Secret Courts threat graver than ever after Government overturns Lords amendments to the Justice and Security Bill
06 February 2013
Today Amnesty International, JUSTICE, Liberty and Reprieve warned that the threat of Secret Courts is graver than ever after Ministers defied the House of Lords and reverted back to the original version of the highly damaging Justice and Security Bill.
Yesterday – as Westminster and the media concentrated on same-sex marriage – the House of Commons Committee responsible for scrutiny of the Bill passed new Government amendments which reverse changes to the Bill made by the Lords in November.
The Government suffered several large cross-party defeats on the legislation in the Upper House as Peers introduced a series of amendments. Those changes – supported by Labour, Liberal Democrats, Conservatives and Crossbenchers – improved the likelihood that Secret Courts would be used only as a genuine “last resort”.
Now, following intervention by government ministers, the “last resort” amendment has been overturned – meaning secret hearings could become the default in cases where the existing system for fairly handling sensitive material could have been used. If Ministers get their way then secret material – never disclosed to the claimant, let alone public or press – could routinely be used to defend serious allegations. The only people allowed to be present would be the judge, the Government itself and a Government-appointed Special Advocate.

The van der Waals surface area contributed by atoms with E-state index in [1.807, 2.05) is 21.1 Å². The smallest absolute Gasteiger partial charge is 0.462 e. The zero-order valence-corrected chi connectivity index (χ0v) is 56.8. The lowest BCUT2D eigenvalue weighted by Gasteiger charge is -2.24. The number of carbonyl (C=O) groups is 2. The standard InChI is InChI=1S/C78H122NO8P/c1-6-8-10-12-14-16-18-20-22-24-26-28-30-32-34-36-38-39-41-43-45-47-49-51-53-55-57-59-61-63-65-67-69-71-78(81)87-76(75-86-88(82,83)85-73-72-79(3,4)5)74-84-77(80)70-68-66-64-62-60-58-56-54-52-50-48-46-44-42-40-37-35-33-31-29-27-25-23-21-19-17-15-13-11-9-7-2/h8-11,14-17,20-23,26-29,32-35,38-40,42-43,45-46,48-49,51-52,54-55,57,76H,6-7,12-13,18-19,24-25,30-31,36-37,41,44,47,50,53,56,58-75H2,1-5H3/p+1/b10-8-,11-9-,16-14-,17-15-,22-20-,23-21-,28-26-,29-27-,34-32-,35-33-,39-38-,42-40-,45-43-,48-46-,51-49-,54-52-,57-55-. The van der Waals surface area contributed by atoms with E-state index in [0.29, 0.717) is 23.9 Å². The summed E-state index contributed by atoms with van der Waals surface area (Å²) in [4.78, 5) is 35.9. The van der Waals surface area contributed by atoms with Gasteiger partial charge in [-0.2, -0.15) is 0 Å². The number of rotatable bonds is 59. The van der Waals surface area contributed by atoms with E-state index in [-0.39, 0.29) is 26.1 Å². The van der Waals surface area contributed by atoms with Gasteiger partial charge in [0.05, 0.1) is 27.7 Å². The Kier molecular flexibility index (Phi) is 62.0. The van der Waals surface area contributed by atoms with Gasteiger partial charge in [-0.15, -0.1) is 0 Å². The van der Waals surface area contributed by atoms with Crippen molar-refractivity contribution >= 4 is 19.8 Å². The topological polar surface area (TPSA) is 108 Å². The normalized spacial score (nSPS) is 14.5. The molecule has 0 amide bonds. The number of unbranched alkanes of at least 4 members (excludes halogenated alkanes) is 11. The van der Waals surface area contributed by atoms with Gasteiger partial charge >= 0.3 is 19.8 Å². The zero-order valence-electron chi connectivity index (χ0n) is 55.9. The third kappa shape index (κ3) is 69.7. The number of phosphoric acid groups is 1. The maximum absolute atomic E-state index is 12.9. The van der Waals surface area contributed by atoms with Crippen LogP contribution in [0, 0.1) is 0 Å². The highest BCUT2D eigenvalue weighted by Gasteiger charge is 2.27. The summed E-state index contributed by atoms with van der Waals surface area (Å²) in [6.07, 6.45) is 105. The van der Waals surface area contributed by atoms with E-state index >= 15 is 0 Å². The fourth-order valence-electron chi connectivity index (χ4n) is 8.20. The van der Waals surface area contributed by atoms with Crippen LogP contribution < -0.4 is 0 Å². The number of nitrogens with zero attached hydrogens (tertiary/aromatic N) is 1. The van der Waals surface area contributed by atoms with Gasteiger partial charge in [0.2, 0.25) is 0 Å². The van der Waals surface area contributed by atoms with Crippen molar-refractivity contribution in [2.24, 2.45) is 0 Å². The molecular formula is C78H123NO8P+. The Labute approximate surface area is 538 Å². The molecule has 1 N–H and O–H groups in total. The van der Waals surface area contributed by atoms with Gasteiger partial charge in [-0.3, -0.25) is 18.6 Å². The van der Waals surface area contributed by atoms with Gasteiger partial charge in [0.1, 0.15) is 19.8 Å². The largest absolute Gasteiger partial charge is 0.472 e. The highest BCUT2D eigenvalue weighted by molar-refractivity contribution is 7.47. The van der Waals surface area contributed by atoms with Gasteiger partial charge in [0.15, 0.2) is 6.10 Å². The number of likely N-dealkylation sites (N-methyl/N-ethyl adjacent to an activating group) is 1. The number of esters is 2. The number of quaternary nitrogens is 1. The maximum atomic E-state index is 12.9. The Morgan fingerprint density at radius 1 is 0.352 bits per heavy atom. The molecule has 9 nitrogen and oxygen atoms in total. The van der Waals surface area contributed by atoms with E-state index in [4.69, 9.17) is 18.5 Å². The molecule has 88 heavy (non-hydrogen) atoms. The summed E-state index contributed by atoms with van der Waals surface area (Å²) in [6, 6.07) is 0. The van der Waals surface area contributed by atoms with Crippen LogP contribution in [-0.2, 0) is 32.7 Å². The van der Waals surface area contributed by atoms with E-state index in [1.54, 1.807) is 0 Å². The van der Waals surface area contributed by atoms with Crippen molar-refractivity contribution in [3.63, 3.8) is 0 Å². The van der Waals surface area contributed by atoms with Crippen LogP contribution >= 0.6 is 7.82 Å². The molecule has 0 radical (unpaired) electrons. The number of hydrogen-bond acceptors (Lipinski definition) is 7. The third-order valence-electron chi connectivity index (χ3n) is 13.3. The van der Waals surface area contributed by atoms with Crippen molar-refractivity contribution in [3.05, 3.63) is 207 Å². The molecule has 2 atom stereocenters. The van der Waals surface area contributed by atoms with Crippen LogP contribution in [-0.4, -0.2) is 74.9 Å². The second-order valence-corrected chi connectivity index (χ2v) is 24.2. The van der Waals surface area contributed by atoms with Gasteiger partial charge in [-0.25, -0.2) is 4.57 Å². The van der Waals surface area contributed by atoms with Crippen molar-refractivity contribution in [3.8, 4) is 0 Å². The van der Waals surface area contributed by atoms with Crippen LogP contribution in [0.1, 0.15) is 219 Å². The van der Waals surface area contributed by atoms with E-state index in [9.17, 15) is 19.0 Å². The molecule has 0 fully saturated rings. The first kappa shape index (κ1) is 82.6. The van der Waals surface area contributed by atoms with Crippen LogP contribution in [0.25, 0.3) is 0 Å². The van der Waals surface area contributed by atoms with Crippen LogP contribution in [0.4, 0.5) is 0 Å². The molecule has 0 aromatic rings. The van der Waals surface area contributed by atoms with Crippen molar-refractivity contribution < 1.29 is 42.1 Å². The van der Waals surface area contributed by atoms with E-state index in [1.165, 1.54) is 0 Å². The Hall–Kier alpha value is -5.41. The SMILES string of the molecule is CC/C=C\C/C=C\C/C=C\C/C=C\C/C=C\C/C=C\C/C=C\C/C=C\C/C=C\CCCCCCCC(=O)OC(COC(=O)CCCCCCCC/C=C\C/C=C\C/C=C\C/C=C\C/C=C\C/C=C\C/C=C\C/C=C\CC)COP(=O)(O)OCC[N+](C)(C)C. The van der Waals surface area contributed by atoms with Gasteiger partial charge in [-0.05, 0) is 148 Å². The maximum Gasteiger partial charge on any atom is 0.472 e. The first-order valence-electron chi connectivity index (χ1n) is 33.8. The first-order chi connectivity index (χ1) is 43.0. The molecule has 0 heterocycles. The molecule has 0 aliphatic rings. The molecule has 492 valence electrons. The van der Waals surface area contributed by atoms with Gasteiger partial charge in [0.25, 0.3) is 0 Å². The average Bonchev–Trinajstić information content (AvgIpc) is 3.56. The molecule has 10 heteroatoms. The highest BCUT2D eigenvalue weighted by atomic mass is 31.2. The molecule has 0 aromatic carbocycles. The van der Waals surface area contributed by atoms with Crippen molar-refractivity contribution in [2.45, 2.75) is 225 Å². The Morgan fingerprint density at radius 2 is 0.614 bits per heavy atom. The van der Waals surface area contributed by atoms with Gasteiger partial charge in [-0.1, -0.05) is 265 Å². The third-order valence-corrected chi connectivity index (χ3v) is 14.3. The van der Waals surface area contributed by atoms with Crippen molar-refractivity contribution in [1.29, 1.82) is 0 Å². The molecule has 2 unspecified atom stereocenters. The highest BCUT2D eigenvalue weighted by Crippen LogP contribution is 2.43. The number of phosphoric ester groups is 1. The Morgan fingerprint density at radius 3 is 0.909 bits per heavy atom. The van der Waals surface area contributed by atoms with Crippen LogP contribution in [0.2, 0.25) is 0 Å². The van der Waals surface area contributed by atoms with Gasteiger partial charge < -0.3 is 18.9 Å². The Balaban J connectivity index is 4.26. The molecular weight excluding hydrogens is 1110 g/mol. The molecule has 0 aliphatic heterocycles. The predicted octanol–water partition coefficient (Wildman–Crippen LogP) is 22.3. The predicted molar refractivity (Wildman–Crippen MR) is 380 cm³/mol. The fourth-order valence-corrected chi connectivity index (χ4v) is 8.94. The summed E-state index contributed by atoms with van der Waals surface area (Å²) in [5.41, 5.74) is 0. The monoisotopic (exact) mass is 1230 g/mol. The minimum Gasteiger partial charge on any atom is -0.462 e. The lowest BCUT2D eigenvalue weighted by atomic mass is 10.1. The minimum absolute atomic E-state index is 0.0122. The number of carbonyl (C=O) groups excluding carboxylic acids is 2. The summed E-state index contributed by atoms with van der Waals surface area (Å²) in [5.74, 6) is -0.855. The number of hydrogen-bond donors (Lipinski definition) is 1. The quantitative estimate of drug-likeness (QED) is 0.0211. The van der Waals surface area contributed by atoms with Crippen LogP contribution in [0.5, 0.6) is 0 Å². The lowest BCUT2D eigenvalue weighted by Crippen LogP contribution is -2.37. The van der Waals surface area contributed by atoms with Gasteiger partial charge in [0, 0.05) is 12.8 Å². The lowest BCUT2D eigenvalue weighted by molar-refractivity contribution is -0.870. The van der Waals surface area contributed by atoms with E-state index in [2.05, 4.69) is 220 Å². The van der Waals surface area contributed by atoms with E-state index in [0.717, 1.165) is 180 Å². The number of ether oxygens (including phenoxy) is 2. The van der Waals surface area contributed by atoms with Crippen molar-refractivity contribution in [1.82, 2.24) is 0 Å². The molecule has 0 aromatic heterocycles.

Isabella Sankey, Director of Policy for Liberty, said:
“Peers’ tweaks barely improved this dangerous Bill but Ministers have reversed even these to make Secret Courts widely and routinely available. They insist they want Secret Courts only as a last resort – then scrap safeguards ensuring precisely that.
“Every day brings new examples of how secret justice would hide abuse – from women duped by undercover police to former Iraqi detainees alleging torture.”
The Justice and Security Bill now heads for Report Stage in the House of Commons – where there is likely to be a showdown vote to either entirely scrap Part 2 of the Bill (which contains the provisions for Secret Courts) or to reintroduce the House of Lords’ original amendments. Labour has reserved the option to vote against the legislation if the Government fails to make the case for it and a growing number of Conservative and Liberal Democrat backbenchers also oppose the Bill.
Meanwhile opposition elsewhere continues to mount. The Scottish Government does not want the Secret Courts provisions to apply to devolved areas in Scotland and the Scottish Liberal Democrats will debate a motion against the Bill next month. And Conservative MP Andrew Tyrie and Anthony Peto QC, of Blackstone Chambers, have published Neither Just nor Secure, a report for the Centre for Policy Studies, which rejects the legislation.
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NOTES TO EDITORS:
1. Find out more about For Their Eyes Only, Liberty’s campaign against the Justice and Security Bill